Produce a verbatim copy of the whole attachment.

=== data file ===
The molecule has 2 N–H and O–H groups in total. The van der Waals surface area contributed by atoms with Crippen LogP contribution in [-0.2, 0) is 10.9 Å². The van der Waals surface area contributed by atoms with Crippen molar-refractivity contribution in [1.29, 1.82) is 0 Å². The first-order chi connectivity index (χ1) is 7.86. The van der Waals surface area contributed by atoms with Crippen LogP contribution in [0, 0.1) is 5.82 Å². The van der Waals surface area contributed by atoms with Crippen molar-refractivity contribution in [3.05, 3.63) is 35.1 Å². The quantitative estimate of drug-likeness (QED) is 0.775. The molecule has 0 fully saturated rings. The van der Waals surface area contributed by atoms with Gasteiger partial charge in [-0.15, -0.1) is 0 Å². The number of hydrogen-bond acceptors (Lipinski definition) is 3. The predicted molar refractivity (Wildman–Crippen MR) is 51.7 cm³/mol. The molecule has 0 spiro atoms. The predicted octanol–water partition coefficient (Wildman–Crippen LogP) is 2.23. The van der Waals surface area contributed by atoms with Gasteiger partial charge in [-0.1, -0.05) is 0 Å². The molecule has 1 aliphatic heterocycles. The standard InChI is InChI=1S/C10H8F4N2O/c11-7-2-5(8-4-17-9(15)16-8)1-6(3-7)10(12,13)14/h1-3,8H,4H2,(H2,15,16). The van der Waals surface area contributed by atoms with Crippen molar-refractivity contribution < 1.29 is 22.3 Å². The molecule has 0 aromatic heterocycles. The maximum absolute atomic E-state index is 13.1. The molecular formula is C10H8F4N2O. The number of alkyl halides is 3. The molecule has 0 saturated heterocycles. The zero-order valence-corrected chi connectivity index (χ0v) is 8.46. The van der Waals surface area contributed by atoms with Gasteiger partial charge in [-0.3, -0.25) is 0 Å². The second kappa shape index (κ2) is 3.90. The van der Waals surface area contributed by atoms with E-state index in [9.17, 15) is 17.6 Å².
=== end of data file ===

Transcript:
The molecule has 2 N–H and O–H groups in total. The van der Waals surface area contributed by atoms with Crippen LogP contribution in [-0.2, 0) is 10.9 Å². The van der Waals surface area contributed by atoms with Crippen molar-refractivity contribution in [1.29, 1.82) is 0 Å². The first-order chi connectivity index (χ1) is 7.86. The van der Waals surface area contributed by atoms with Crippen LogP contribution in [0, 0.1) is 5.82 Å². The van der Waals surface area contributed by atoms with Crippen molar-refractivity contribution in [3.05, 3.63) is 35.1 Å². The quantitative estimate of drug-likeness (QED) is 0.775. The molecule has 0 fully saturated rings. The van der Waals surface area contributed by atoms with Gasteiger partial charge in [-0.15, -0.1) is 0 Å². The number of hydrogen-bond acceptors (Lipinski definition) is 3. The predicted molar refractivity (Wildman–Crippen MR) is 51.7 cm³/mol. The molecule has 0 spiro atoms. The predicted octanol–water partition coefficient (Wildman–Crippen LogP) is 2.23. The van der Waals surface area contributed by atoms with Gasteiger partial charge in [-0.1, -0.05) is 0 Å². The molecule has 1 aliphatic heterocycles. The standard InChI is InChI=1S/C10H8F4N2O/c11-7-2-5(8-4-17-9(15)16-8)1-6(3-7)10(12,13)14/h1-3,8H,4H2,(H2,15,16). The van der Waals surface area contributed by atoms with Crippen molar-refractivity contribution < 1.29 is 22.3 Å². The molecule has 0 aromatic heterocycles. The maximum absolute atomic E-state index is 13.1. The molecular formula is C10H8F4N2O. The number of alkyl halides is 3. The molecule has 0 saturated heterocycles. The zero-order valence-corrected chi connectivity index (χ0v) is 8.46. The van der Waals surface area contributed by atoms with Gasteiger partial charge in [-0.3, -0.25) is 0 Å². The second kappa shape index (κ2) is 3.90. The van der Waals surface area contributed by atoms with E-state index in [9.17, 15) is 17.6 Å².